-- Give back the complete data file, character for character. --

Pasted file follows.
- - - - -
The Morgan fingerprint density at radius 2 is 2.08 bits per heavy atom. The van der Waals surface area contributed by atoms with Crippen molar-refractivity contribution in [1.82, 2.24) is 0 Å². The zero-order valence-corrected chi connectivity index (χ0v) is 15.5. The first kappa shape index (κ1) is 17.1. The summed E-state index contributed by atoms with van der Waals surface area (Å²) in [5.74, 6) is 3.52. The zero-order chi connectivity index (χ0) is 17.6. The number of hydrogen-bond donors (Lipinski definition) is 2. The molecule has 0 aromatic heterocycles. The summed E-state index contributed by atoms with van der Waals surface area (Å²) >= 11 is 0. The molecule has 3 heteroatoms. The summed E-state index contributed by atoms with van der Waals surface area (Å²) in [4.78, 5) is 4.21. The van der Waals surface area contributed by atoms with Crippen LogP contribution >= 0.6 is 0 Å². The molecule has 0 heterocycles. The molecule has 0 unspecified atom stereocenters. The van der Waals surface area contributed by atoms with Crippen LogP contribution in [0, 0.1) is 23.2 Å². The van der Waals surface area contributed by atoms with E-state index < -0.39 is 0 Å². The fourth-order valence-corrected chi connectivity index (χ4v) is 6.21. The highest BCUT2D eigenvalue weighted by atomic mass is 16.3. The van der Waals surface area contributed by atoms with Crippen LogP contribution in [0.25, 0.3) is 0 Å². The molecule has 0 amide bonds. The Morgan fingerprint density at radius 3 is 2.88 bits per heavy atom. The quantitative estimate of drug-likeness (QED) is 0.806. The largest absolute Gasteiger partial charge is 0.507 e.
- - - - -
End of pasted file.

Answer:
The Morgan fingerprint density at radius 2 is 2.08 bits per heavy atom. The van der Waals surface area contributed by atoms with Crippen molar-refractivity contribution in [1.82, 2.24) is 0 Å². The zero-order valence-corrected chi connectivity index (χ0v) is 15.5. The first kappa shape index (κ1) is 17.1. The summed E-state index contributed by atoms with van der Waals surface area (Å²) in [5.74, 6) is 3.52. The zero-order chi connectivity index (χ0) is 17.6. The number of hydrogen-bond donors (Lipinski definition) is 2. The molecule has 0 aromatic heterocycles. The summed E-state index contributed by atoms with van der Waals surface area (Å²) >= 11 is 0. The molecule has 3 heteroatoms. The summed E-state index contributed by atoms with van der Waals surface area (Å²) in [4.78, 5) is 4.21. The van der Waals surface area contributed by atoms with Crippen LogP contribution >= 0.6 is 0 Å². The molecule has 0 heterocycles. The molecule has 0 unspecified atom stereocenters. The van der Waals surface area contributed by atoms with Crippen LogP contribution in [0, 0.1) is 23.2 Å². The van der Waals surface area contributed by atoms with E-state index < -0.39 is 0 Å². The fourth-order valence-corrected chi connectivity index (χ4v) is 6.21. The highest BCUT2D eigenvalue weighted by atomic mass is 16.3. The van der Waals surface area contributed by atoms with Crippen LogP contribution in [0.25, 0.3) is 0 Å². The molecule has 0 amide bonds. The Morgan fingerprint density at radius 3 is 2.88 bits per heavy atom. The quantitative estimate of drug-likeness (QED) is 0.806. The largest absolute Gasteiger partial charge is 0.507 e.